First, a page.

Health plans and employers are paying increasing attention to recent administrative and judicial developments relative to contraception coverage. Whether self-funded or insured, plans that offer prescription drug benefits may no longer be able to exclude prescription contraceptive drugs or devices.
Thirteen states require insurance policies specifically to cover contraceptive drugs or devices. For individuals covered by group insurance policies in other states or for those who are covered by self-funded, employer-sponsored benefit plans, these developments indicate that limitations on contraceptive benefits may be on the way out, though in most of the country, providing contraceptive coverage is not yet legally required.
The first recent contraceptive coverage development was a Dec. 14, 2000, decision by the Equal Employment Opportunity Commission. The EEOC found that an employer-sponsored medical benefit plan that excludes coverage for prescription contraceptives is in violation of Title VII (Civil Rights Act of 1964) as amended by the Pregnancy Discrimination Act (PDA).
While the EEOC decision applies only to the involved parties (who remained anonymous in the published decision), it is, nevertheless, a statement of the EEOC's official policy.
Among other things, Title VII prohibits discrimination in the terms and conditions of employment "because of sex" and "on the basis of sex." The PDA amended Title VII to include pregnancy, childbirth, and related conditions in the definition of those terms.
In this decision, the EEOC reasoned that because the U.S. Supreme Court had made clear that the PDA prohibitions cover a woman's potential for becoming pregnant, as well as pregnancy itself, and that contraception is a means by which a woman controls her ability to become pregnant, "the PDA's prohibition on discrimination against women based on their ability to become pregnant thus necessarily includes a prohibition on discrimination related to a woman's use of contraceptives."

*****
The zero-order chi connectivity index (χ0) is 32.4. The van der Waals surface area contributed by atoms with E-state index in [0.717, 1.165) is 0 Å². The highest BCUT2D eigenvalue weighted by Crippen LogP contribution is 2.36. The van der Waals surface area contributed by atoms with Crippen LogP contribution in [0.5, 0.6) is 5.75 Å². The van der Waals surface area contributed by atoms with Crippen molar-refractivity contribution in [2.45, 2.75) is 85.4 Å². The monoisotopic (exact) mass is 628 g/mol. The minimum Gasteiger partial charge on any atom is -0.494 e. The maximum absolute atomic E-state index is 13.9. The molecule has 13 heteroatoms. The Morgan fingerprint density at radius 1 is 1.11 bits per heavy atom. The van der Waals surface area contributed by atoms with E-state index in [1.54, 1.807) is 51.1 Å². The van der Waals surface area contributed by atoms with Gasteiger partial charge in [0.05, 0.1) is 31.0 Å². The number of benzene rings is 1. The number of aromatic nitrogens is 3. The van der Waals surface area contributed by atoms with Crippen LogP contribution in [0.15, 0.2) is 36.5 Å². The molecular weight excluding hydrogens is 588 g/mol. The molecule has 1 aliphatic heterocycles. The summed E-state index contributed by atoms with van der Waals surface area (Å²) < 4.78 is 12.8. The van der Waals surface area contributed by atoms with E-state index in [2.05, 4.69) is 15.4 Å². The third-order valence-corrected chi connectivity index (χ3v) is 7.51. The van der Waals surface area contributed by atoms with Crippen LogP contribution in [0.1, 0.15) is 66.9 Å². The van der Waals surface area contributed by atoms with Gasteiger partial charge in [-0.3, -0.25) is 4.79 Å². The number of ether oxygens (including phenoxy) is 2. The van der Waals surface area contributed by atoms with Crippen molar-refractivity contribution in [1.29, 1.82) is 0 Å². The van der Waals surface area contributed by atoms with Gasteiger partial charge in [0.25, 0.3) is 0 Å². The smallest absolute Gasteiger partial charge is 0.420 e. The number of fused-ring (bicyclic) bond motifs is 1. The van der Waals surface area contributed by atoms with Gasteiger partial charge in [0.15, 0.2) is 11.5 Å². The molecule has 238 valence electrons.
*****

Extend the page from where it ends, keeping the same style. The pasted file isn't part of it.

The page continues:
Two aspects of prescription contraceptives were key to the EEOC's analysis. First, prescription contraceptives are available only for women so that their exclusion from coverage inevitably creates greater burdens on females than males.
Second, oral contraceptives are effective in treating a variety of conditions that exclusively affect women — not just the prevention of pregnancy — but the plan here excluded contraceptive coverage for all purposes. Because the plan in the case provided prescription drug coverage for preventing or controlling a wide range of medical conditions, its failure to cover a treatment that is both unique to women and essential for treating a range of female conditions, including pregnancy, was a violation of the PDA.
The next major development caused many to sit up and take notice. The first federal court to address this issue, in Washington State, directly agreed with the EEOC and concluded that the failure of an employer-sponsored medical plan to provide coverage for contraceptives violated the PDA. In Erickson v. Bartell Drug Company, the court held that Congress, in passing the PDA, had adopted a broad view of Title VII protection for women.